THE national biotechnology body says recent US health reforms will ‘change the game’ for Australian biologics companies, with patent life extension for products including vaccines and allergenics.
AusBiotech CEO Dr Anna Lavelle, says the US health reforms change the Hatch-Waxman Act, increasing biologic patent life extensions from five to 12 years.
“The game is changing and it means that some biologic technologies that may have been put in the drawer before will now have a more reasonable return on investment, factoring in longer times before generics get to the market,” she says.
“It could be significant because with the big pharma companies looking at their project pipelines, about 25 per cent of those in the pipeline are biologic and by 2025 it could grow to about 50 per cent.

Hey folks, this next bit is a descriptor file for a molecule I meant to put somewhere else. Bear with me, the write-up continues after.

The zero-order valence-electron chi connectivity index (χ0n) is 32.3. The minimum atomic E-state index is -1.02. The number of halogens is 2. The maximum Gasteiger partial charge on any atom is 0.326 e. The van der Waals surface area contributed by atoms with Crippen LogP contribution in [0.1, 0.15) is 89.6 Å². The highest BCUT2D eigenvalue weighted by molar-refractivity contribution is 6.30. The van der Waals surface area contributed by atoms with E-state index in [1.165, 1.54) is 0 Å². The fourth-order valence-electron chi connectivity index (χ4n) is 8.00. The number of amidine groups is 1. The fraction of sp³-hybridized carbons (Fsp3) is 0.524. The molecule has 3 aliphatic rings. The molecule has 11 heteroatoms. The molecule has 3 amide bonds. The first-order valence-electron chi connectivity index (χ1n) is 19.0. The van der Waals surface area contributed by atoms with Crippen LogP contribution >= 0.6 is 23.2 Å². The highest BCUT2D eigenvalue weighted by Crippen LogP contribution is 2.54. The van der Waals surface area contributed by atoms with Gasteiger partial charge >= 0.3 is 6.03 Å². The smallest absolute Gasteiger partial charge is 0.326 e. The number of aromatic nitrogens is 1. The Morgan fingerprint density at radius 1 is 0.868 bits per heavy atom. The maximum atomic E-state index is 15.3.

“Before they had the two mistresses of speed and getting it right, but this takes the weight off significantly and that’s good news.”
She says while biotech companies will benefit because they will have more time to perfect their products, generics companies are looking at the situation ‘philosophically’.
For Brisbane-based Alchemia, the patent life extension will mean delays for some of its biologics products under development, dealing with the delivery of ‘super generics’ that can only be released once patent exclusivity expires.
CEO Dr Pete Smith (pictured), says the US health reform is good overall for the biotech sector but it’s ‘not a great sea change’, as increased access to pharmaceuticals will be partially offset by a push for affordability.
“Longer patent lives mean we will have to wait longer before we get to delivery on the market. The matter is that we’ll see patients able to receive drugs more widely, but there will be a push for affordability so the net value for pharmaceuticals will be quite neutral,” he says.
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